Events

Ekoparty Security Conference 2013

The Ekoparty Security Conference 2013 was held in the beautiful city of Buenos Aires, Argentina, from 25 to 27 September, This event,the most important security conference in Latin America, is now in its ninth year and was attended by 1,500 people. The slogan of this year’s conference was “Somebody is watching”.

As every year the event took place at the Konex, a cultural complex created from a factory and oil tank in use from 1920 to 1992, which gives it a unique atmosphere for hosting the event.

Like Defcon and other security events, the presentations cover a wide variety of topics and discussions, Ekoparty is a forum where many security professionals present diverse research and development in Information Security.

Prior to the event there were some training courses for companies and security professionals, with content related to Defensive Security, Digital Forensics, Malware Analysis or Pentesting – among other topics. At this time I had the opportunity to present the training “Implementing Threat Intelligence in Organizations”, related to the implementation of strategies for monitoring, detection and defense. This was attended by security personnel of banks, e-commerce companies and government.

The first day began with a discussion panel about “The state of cyber-attacks and cyber-defense in Latin America”, with the participation of regional experts on this topic. In the evening there were workshops, with all auditoriums filled to maximum capacity. I presented the workshop “OSINT scripting intelligence”.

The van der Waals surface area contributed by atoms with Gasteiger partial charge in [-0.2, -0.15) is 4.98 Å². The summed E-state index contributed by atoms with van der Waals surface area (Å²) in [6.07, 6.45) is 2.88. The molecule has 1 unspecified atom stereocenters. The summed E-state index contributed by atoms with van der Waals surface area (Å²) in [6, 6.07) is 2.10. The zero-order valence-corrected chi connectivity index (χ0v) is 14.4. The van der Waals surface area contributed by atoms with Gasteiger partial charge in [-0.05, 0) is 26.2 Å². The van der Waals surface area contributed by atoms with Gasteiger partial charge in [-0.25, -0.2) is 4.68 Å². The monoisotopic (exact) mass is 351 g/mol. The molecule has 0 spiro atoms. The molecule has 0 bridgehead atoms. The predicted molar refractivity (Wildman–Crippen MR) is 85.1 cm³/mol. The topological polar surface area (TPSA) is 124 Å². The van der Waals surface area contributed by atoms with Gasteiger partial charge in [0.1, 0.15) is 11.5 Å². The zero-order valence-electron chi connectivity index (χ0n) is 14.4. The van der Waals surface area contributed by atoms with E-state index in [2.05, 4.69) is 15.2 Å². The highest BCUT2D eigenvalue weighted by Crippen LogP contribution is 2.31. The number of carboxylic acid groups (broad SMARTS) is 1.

As with any security event, Ekoparty has its CTF (Capture The Flag) competition, but on this occasion it had a particular component that made it different to others. In this case, the competition was based on scenarios of attack and defense in which the participants not only earned points by capturing a flag, they could also lose points by not being able to defend themselves, or when several teams attacked them. In addition, a team could transfer points to another team, which turned into a very interesting strategy game.

On the second day the conference presentations began. All of them were very interesting and with great content and research, so I will touch on some of them.

Corey Kallenberg presented “Defeating signed BIOS enforcement”. He talked about how a BIOS system can be compromised beyond the protection of manufacturers. Later Harri Hursti presented “Vote early and vote often”, His talk was very interesting because at this time many countries have already implemented electronic voting systems and others are currently testing prototypes for deploying them.

He showed a series of vulnerabilities found in these systems, which may allow unauthorized access to display results, the manipulation of information or even the violation of the privacy of citizens. He even demonstrated the possibility that it was possible to generate Denial of Service attacks against these systems, preventing people from voting.